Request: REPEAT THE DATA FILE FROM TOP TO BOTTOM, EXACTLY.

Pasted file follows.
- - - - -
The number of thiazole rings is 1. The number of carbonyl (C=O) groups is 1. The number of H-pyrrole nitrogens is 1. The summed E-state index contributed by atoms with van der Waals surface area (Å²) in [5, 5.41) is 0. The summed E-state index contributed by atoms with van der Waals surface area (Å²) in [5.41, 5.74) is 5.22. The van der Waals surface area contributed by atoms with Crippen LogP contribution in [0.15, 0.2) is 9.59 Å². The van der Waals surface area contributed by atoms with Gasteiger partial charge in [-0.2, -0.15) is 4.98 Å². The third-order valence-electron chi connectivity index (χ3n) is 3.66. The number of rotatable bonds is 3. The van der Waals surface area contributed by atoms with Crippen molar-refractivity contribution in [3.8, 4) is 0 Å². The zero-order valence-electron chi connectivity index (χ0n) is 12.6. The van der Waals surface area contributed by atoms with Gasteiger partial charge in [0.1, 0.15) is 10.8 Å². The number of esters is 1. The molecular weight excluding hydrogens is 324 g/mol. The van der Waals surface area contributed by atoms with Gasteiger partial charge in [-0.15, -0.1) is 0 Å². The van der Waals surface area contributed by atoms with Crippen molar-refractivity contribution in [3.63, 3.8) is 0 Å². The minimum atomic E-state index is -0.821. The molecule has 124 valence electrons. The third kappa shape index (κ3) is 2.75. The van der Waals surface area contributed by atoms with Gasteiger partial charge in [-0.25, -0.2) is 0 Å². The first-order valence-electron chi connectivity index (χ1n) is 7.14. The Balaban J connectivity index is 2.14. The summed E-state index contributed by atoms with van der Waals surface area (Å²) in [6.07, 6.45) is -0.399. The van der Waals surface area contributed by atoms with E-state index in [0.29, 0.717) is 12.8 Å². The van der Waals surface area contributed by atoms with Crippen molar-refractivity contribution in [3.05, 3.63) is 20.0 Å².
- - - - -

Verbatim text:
The number of thiazole rings is 1. The number of carbonyl (C=O) groups is 1. The number of H-pyrrole nitrogens is 1. The summed E-state index contributed by atoms with van der Waals surface area (Å²) in [5, 5.41) is 0. The summed E-state index contributed by atoms with van der Waals surface area (Å²) in [5.41, 5.74) is 5.22. The van der Waals surface area contributed by atoms with Crippen LogP contribution in [0.15, 0.2) is 9.59 Å². The van der Waals surface area contributed by atoms with Gasteiger partial charge in [-0.2, -0.15) is 4.98 Å². The third-order valence-electron chi connectivity index (χ3n) is 3.66. The number of rotatable bonds is 3. The van der Waals surface area contributed by atoms with Crippen molar-refractivity contribution in [3.8, 4) is 0 Å². The zero-order valence-electron chi connectivity index (χ0n) is 12.6. The van der Waals surface area contributed by atoms with Gasteiger partial charge in [0.1, 0.15) is 10.8 Å². The number of esters is 1. The molecular weight excluding hydrogens is 324 g/mol. The van der Waals surface area contributed by atoms with Gasteiger partial charge in [-0.15, -0.1) is 0 Å². The van der Waals surface area contributed by atoms with Crippen molar-refractivity contribution in [3.63, 3.8) is 0 Å². The minimum atomic E-state index is -0.821. The molecule has 124 valence electrons. The third kappa shape index (κ3) is 2.75. The van der Waals surface area contributed by atoms with Gasteiger partial charge in [-0.25, -0.2) is 0 Å². The first-order valence-electron chi connectivity index (χ1n) is 7.14. The Balaban J connectivity index is 2.14. The summed E-state index contributed by atoms with van der Waals surface area (Å²) in [6.07, 6.45) is -0.399. The van der Waals surface area contributed by atoms with E-state index in [0.29, 0.717) is 12.8 Å². The van der Waals surface area contributed by atoms with Crippen molar-refractivity contribution in [3.05, 3.63) is 20.0 Å².